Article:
"Larry won't drive his car on the highway, and taking it above thirty is taboo," Charlie answered. "I'm sorry about your car, Don. But since when does speeding make me a bad driver? Statistics show that millions of 'safe' drivers speed every day. Bus drivers, speed, even the ones that drive school busloads of children."
"That doesn't make it right and you know that." Don took a deep breath. "How many of them hit trees?"
"I didn't hit a tree. I brushed against a tree."
"Right," Don said. "If you hit it, my car would have much more damage than a dent. And Dad would have a heart attack when he got the phone call that you and I were at the hospital, hopefully not dead." Don sighed and turned onto Charlie's block.
"I wouldn't let that happen," Charlie responded.
Don pulled into the driveway and stopped the car. "Wouldn't let it happen," he repeated. "Charlie, it almost did happen, whether you wanted it to or not. Inches, Charlie. Please tell me that you understand how lucky we both are right now."
Charlie didn't respond. He just stared through the windshield.
Don grabbed Charlie's shoulder, forcing him to turn. "Charlie."
He watched Charlie take a deep breath. "I understand," he finally said, his voice so soft Don almost didn't hear him. "Don, I'm sorry. I..." Charlie struggled.
Don gave him a small smile. "I know. And we're both okay. That's all that matters, really."
Charlie shook his head. "No, it's not. You're right; I could have killed us both. Maybe I shouldn't drive."
Don sighed. "No, that's not what I meant. You just have to be careful. Pay attention a little more."
"My mind wanders, Don. I can't help it."
"Okay, well, yes, it does. Sometimes I'm convinced your brain doesn't have an off button. But that doesn't mean you just give up." Don paused a moment. "It comes back to golf. You don't abandon something because it takes more effort than you're used to."
"You gave up baseball because you thought you weren't any good," Charlie pointed out.
Of all things, Charlie would have to bring that up, Don thought. "Baseball was different. It was a job and you should be good at your job. I'm a better against, you're a better teacher. But I play for the FBI baseball team, don't I?"
"Yes," Charlie agreed. "But you just think your baseball skills are mediocre when in reality, they aren't. I'm not any good at golf, and apparently I'm also not very good on the road."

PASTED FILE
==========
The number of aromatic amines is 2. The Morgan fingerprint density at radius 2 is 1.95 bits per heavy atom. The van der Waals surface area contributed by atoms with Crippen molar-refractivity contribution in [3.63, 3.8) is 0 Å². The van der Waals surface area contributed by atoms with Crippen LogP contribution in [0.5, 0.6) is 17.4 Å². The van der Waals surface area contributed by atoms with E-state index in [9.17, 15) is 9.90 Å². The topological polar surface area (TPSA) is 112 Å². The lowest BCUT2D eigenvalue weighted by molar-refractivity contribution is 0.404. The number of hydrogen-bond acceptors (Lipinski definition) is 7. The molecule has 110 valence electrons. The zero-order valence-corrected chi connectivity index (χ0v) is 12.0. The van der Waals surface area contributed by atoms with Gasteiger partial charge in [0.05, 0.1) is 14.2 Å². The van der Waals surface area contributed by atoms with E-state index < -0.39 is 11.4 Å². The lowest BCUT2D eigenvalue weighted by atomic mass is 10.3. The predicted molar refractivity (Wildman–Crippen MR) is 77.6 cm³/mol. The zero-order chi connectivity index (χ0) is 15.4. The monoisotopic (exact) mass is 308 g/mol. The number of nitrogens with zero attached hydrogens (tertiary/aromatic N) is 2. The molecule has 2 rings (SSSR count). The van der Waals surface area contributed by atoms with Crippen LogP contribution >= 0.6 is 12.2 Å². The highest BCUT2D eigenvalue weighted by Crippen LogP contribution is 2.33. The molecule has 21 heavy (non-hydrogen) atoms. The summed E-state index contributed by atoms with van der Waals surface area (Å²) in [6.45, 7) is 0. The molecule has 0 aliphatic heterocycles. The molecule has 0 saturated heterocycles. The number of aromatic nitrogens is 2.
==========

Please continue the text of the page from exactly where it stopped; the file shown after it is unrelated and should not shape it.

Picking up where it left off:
"So?" Charlie repeated. "Don, you just spend ten minutes telling me that I almost killed both of us, that I need to concentrate more, and that I speed. I'm proficient enough in math to know that those factors equal that I suck at driving."
"You don't take constructive criticism well. This is like that math paper you wrote in high school."
"I was right!" Charlie defended. "Mrs. Peterson was wrong. What does that have to do with this?"
"She didn't give that grade because you were necessarily wrong. And it was a B, I might add. She corrected a few things. You spend your days correcting students. Teaching. You know, I told you Dad was happy he could finally teach you how to do something you didn't already know how to do. Or could learn in three seconds. I could do the same thing."
"You've taught me things, Don. You showed me how to fire a gun. I didn't get that right away."
That was true, but Don didn't like the idea that Charlie's example involved a firearm. His father had already given him enough heat for exposing Charlie to unnecessary danger. "I gave you a few pointers, and then you hit the target. Do you get my point, Charlie?"
Charlie nodded. "I do. You were in college when I got my permit the first time."
"I was. But I'm here now."
Charlie looked surprised. "You'd really let me drive your car again? After I dented and almost killed us both?"
Don shrugged. He couldn't stay mad at Charlie forever. His little brother always provoked a protective streak a mile wide and if he could help Charlie be a more responsible driver, than he would. It be better for them both, and as well as other drivers on the road. "Well, I think I've learned that almost doesn't count. And you're paying to fix that dent."
"I said I would!"
Don shook his head. "I'll believe it when I see a check." He opened the door and climbed out the truck.
Charlie pushed his door open. "Hey, just what are you implying? That I won't pay?"
"I didn't say that," Don responded, and headed toward the back door of the house. He almost collided with his father when he reached for the doorknob.
"Didn't say what?" Alan asked, and then looked out at Don's car. "What happened to your car?"
"Um," Charlie started.
"Accident," Don responded, not missing a beat. "All the other guy's fault. But don't worry, Charlie and I are fine."
"You swap insurance information with this guy?"
"Of course I did, Dad," Don answered and exchanged a look with Charlie. "He says the check's in the mail."